Omer explains that up to 20,000 people would have been hiding in these narrow passages for months at a time when Mongolian forces were wandering over. They would use hundreds of warehouses, living spaces and even communication tunnels through which they could shout messages and broadcast news about what was happening above ground.

Today, Omer runs the Hotel Museum. This luxurious property has been painstakingly restored for two decades and houses 60 caves and 10 incredible buildings, some dating back a thousand years. Omer’s work to revitalize the ruins means that tourists can now stay at this historic spot, hidden beneath Uçhisar Castle, the highest point in Cappadocia.

Dark Church

Cappadocia

The luxurious Museum Hotel has 60 caves and 10 buildings, some from 1,000 years old.

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The caves are decorated with original works of art, with an impressive Sultan Suite filled with hydromassage overlooking the fairy chimneys.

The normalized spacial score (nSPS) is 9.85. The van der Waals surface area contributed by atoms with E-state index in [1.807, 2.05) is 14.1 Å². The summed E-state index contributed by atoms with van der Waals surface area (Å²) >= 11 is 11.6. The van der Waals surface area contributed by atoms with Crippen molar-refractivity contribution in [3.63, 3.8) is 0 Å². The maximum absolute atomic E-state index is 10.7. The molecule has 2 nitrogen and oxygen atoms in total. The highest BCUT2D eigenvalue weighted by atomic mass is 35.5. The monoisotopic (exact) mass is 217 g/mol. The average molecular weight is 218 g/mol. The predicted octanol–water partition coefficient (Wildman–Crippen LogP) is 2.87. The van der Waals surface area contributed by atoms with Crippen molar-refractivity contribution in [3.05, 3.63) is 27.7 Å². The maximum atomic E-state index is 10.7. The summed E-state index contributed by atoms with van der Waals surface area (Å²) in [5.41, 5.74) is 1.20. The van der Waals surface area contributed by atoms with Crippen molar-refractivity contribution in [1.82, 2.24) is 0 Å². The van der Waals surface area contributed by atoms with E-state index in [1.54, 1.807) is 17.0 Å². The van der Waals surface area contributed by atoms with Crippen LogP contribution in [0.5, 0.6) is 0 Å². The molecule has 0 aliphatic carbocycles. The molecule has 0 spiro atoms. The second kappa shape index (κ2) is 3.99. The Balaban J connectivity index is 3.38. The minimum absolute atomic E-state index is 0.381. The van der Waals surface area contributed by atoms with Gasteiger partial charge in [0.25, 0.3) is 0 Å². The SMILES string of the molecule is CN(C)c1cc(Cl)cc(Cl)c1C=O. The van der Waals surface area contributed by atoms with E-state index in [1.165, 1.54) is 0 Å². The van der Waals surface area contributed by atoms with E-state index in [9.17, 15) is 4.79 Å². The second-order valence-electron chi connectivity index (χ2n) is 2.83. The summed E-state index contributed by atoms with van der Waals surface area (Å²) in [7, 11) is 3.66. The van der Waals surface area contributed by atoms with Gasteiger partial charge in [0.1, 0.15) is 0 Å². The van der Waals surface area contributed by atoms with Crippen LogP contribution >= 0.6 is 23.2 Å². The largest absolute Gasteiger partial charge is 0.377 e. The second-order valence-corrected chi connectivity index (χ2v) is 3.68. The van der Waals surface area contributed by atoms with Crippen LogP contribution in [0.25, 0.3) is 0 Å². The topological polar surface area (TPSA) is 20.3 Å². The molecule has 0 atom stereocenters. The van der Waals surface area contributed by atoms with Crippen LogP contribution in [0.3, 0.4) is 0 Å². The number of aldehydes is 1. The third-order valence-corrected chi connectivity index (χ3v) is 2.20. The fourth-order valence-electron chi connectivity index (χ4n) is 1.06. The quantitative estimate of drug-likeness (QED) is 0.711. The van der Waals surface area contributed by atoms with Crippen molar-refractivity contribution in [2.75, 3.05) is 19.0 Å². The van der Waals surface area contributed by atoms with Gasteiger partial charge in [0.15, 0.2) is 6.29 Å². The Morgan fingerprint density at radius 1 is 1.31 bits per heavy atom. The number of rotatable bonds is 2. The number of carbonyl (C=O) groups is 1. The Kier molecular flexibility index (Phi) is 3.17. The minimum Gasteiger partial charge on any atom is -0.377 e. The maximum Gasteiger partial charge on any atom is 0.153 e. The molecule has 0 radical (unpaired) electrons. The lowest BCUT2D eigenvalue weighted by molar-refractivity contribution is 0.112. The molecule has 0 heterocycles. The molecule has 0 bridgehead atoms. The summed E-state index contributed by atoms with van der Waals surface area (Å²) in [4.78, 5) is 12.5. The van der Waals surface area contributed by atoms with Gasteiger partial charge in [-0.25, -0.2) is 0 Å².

“It looks like Eden Garden,” says Omer. “We have a lot of beautiful birds around and they come and welcome you,” pointing to a pair of love owls.

What this amazing hotel, and these ancient cave cities, reveals is how the landscape has shaped the people of Cappadocia and how they have shaped it again over the last millennia.

Cappadocia Turkey QWOW

The Dark Church is an ecclesiastical beauty.

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There is no better place to understand this connection between nature and people than the Goreme Open Air Museum. Originally believed to have been a Byzantine monastic settlement before becoming a place of worship in the 17th century, the numerous chapels cut deep into the rock are home to incredible art and crafts.